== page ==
Wednesday, 17 October 2012

Tim 'Too Slim' Langford - Broken Halo Underworld Records

It certainly did no harm for Muddy Waters and Howlin’ Wolf, so Tim ‘Too Slim’ Langford has passed the first test of blues sainthood with a name deviation. Seriously, the thousands of records he’s shifted as front man of Too Slim and the Tail Draggers has also adhered him to the blues community and now thirteen years after his previous solo release, the time has arrived to indulge again in a little dose of self effacing acoustic blues. With the freedom to roam, Langford, via eleven brand new self-penned tracks, has exerted his creative license on a set of material that is experimental in style without veering too far away from the strict demands of blues connoisseurs. BROKEN HALO is an evolution of guitar diversity that has the potential to engage the wider Americana community to fully justify this rare solo excursion for Langford.
For those who prefer their blues a little less intense, the appealing friendly upbeat sound attached to the title track ‘Broken Halo’ will arouse attention while those with a keen ear to the intrinsic sound of string-based instrumentals will revel in the Hispanic feel to ‘La Llorona’ and to the ukulele that provides a the backdrop to ‘Princeville Serenade’. Langford transports us many miles south east from his Pacific North West roots to the land of the delta with ‘You Hide It Well’ while it’s straight down the middle traditional blues accompanying the personal recollections providing the inspiration for ‘North Dakota Girl’.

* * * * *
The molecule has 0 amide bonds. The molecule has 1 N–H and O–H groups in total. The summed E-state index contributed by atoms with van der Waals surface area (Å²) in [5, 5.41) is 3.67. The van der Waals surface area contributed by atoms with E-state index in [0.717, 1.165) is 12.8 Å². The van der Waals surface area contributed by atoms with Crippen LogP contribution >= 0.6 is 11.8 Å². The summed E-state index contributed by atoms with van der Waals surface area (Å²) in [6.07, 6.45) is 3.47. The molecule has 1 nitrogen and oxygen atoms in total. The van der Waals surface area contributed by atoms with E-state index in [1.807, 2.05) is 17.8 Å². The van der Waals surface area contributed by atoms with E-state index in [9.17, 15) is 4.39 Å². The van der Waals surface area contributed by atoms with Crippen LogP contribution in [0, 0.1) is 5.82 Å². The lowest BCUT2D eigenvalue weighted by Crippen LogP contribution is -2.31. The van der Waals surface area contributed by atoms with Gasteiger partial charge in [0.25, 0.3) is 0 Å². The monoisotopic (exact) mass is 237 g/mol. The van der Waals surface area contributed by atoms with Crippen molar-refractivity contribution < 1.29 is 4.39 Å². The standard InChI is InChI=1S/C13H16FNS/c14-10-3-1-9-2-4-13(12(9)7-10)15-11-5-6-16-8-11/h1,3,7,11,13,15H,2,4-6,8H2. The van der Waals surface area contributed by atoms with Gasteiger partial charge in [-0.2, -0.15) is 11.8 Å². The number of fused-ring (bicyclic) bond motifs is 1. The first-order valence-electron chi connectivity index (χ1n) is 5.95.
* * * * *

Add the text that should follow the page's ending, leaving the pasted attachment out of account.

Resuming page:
The lyrical content of many of the songs highlights the wordsmith talents of Langford and blue is the appropriate colour for the language littering ’40 Watt Bulb’ while ‘Shaking the Cup’ with harmonica backing and stuttering structure will resonate with any struggling artist. The concluding track ‘Gracie’ shows the sentimental and tender side of Langford’s artistry with it being impossible not to feel moved by this account of family memories.
While this release does not stray too far away from the spirit of the blues, the craftsmanship derived from experimenting with a multitude of guitars from dobra to slide coupled with Langford’s ability to construct a song, has created an album with the potential to broaden appeal. Therefore the decision to take a hiatus from the Tail Draggers has been fully justified.  

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